Ricardo’s mantra is “You cannot lead people to the highest levels unless you understand them at their deepest levels.” This is the foundation for the training and coaching series he delivered to the KPOST team. By implementing their SuccesswithHispanics™ course, along with executive coaching sessions, Ricardo is able to educate on the Latino population beyond what is the basic diversity approach used for hiring. His system helps corporate leadership understand who the Latino people really are beyond just being workers. What are the trends? What and how do they think about American businesses? What are the nuances of the culture? Where is the culture going and how does this apply to business development? By answering these questions and understanding at a deeper level, companies like KPOST can be more effective at developing leadership programs.

“We learned a great deal about the differences between leadership roles in Latino cultures and the leadership and management styles used here in the U.S.,” said Steve Little, KPOST Company president. “Our new found understanding will certainly ensure we are able to create stronger development programs for all of our people.”

Cultural Cross-Pollination

“Embarking upon this type of change is not always simple or easy, but it is transformative for the organization,” said Ricardo. “We always work with people in an open, honest manner that is still very respectful for their specific company culture.”

Ricardo went on to say that culture can be sensitive or confusing, and for many in this country it is an emotionally charged subject. What his organization does is not political, but rather creates an open dialogue so that relationships can be developed effectively and all can prosper.

In addition to providing language training for executives, Bilingual America has two primary training opportunities for organizations that wish to embrace multi-cultural awareness. This is the same training that KPOST Company executives and team members underwent in the Fall of 2013 – Success with Hispanics designed for company leaders to engage in a deep understanding of the Latino people and Lideres Exitosos (Successful Leaders), a leadership development course that teaches Latinos how to be effective leaders in a U.S.-based company.

“The leadership training for Latinos covers character and ethics, communication, organizational and negotiation skills while providing an introduction to classic leadership themes,” said Ricardo. “This is often an initial introduction of these themes for many Latinos.”

For the non-Latinos, the training leaves them with techniques to understand multi-cultural management. While every tool may not be used at once, when you need it, the tool is at your disposal supporting opportunities to improve relationships for both Latinos and non-Latinos.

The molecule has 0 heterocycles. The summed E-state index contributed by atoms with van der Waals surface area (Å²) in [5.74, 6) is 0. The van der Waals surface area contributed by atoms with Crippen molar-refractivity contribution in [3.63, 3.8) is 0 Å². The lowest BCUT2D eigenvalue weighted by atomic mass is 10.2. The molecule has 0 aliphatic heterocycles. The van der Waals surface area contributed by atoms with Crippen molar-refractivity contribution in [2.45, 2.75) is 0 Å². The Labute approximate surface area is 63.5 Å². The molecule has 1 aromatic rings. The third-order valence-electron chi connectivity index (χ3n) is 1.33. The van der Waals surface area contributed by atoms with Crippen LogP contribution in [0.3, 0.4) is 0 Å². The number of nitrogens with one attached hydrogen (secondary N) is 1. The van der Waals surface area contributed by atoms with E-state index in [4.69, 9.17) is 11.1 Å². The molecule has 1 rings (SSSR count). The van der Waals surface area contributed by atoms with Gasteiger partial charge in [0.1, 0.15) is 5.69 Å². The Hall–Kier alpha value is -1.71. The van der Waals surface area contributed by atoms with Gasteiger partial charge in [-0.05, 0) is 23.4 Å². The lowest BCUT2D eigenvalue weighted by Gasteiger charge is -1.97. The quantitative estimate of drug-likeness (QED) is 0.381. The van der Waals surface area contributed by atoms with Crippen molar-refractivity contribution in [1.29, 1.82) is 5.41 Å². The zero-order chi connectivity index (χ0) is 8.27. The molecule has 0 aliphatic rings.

Impact is Very Positive

Ricardo believes that companies that invest in developing positive multi-cultural environments will benefit immensely, particularly those with large numbers of Latino employees. Some of the reasons include:

  • A better understanding of employees’ core values
  • A magnet for talent
  • Reducing accidents and improving safety
  • Expanding leadership development
  • Improving productivity

 

“When cultures are aligned correctly, retention is higher which positively impacts the bottom line,” said Ricardo. “When we can create positive change and are more profitable, it’s a good thing.”

He went on to say:

“For a business leader to care to the depth that KPOST has shown is impressive and necessary for the well-being of their company. Developing large numbers of Latino leaders who will be strong leaders in our companies and communities will only happen through business, not government initiatives. Businesses should have a vested interest in the success of the people who work for them. The ability to invest and hold people accountable is unique to a business environment and something that social initiatives cannot do.”

“Our teams are already excited about the additional possibilities this program brings to our business and are showing positive signs of renewed interest, collaboration and intent to help our organization grow,” said Steve.  “A greater understanding of each other’s core values creates stronger sustainability for KPost. We are thrilled with the results so far and look forward to continuing this journey.”

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From a less than stellar January jobs report, which showed 48,000 of the jobs added were in the construction industry, to stories on the large numbers of young people out of work – 15% of workers ages 16 to 24 according to one study – it makes you wonder what the economic future will be for younger generations in the U.S.